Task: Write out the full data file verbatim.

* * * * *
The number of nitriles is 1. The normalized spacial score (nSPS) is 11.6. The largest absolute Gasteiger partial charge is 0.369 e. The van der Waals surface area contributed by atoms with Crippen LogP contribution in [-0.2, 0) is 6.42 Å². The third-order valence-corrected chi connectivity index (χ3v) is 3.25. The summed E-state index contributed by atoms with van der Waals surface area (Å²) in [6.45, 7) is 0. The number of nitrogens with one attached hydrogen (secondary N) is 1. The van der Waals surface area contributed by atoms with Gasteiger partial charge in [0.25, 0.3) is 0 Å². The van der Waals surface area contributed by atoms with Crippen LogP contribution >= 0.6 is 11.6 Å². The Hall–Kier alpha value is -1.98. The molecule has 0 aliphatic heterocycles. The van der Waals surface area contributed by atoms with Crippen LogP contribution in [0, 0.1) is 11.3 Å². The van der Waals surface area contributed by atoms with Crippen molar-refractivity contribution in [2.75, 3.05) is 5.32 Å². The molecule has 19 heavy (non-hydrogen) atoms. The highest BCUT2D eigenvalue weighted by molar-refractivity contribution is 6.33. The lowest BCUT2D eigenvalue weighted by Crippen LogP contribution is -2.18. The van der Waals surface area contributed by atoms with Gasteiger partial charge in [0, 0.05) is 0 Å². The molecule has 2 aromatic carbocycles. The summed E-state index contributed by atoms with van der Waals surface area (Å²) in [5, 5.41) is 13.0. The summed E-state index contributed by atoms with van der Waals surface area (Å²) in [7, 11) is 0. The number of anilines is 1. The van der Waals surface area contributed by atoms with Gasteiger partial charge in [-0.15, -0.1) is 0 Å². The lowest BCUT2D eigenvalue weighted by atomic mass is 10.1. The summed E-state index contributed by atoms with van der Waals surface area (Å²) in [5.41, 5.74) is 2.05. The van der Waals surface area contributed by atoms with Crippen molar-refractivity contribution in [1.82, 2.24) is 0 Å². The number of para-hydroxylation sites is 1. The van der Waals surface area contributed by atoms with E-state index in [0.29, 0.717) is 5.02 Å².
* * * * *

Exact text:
The number of nitriles is 1. The normalized spacial score (nSPS) is 11.6. The largest absolute Gasteiger partial charge is 0.369 e. The van der Waals surface area contributed by atoms with Crippen LogP contribution in [-0.2, 0) is 6.42 Å². The third-order valence-corrected chi connectivity index (χ3v) is 3.25. The summed E-state index contributed by atoms with van der Waals surface area (Å²) in [6.45, 7) is 0. The number of nitrogens with one attached hydrogen (secondary N) is 1. The van der Waals surface area contributed by atoms with Gasteiger partial charge in [0.25, 0.3) is 0 Å². The van der Waals surface area contributed by atoms with Crippen LogP contribution >= 0.6 is 11.6 Å². The Hall–Kier alpha value is -1.98. The molecule has 0 aliphatic heterocycles. The van der Waals surface area contributed by atoms with Crippen LogP contribution in [0, 0.1) is 11.3 Å². The van der Waals surface area contributed by atoms with Crippen molar-refractivity contribution in [2.75, 3.05) is 5.32 Å². The molecule has 19 heavy (non-hydrogen) atoms. The highest BCUT2D eigenvalue weighted by molar-refractivity contribution is 6.33. The lowest BCUT2D eigenvalue weighted by Crippen LogP contribution is -2.18. The van der Waals surface area contributed by atoms with Gasteiger partial charge in [0, 0.05) is 0 Å². The molecule has 2 aromatic carbocycles. The summed E-state index contributed by atoms with van der Waals surface area (Å²) in [5, 5.41) is 13.0. The summed E-state index contributed by atoms with van der Waals surface area (Å²) in [7, 11) is 0. The number of anilines is 1. The van der Waals surface area contributed by atoms with Gasteiger partial charge in [-0.15, -0.1) is 0 Å². The lowest BCUT2D eigenvalue weighted by atomic mass is 10.1. The summed E-state index contributed by atoms with van der Waals surface area (Å²) in [5.41, 5.74) is 2.05. The van der Waals surface area contributed by atoms with Crippen molar-refractivity contribution in [1.82, 2.24) is 0 Å². The number of para-hydroxylation sites is 1. The van der Waals surface area contributed by atoms with E-state index in [0.29, 0.717) is 5.02 Å².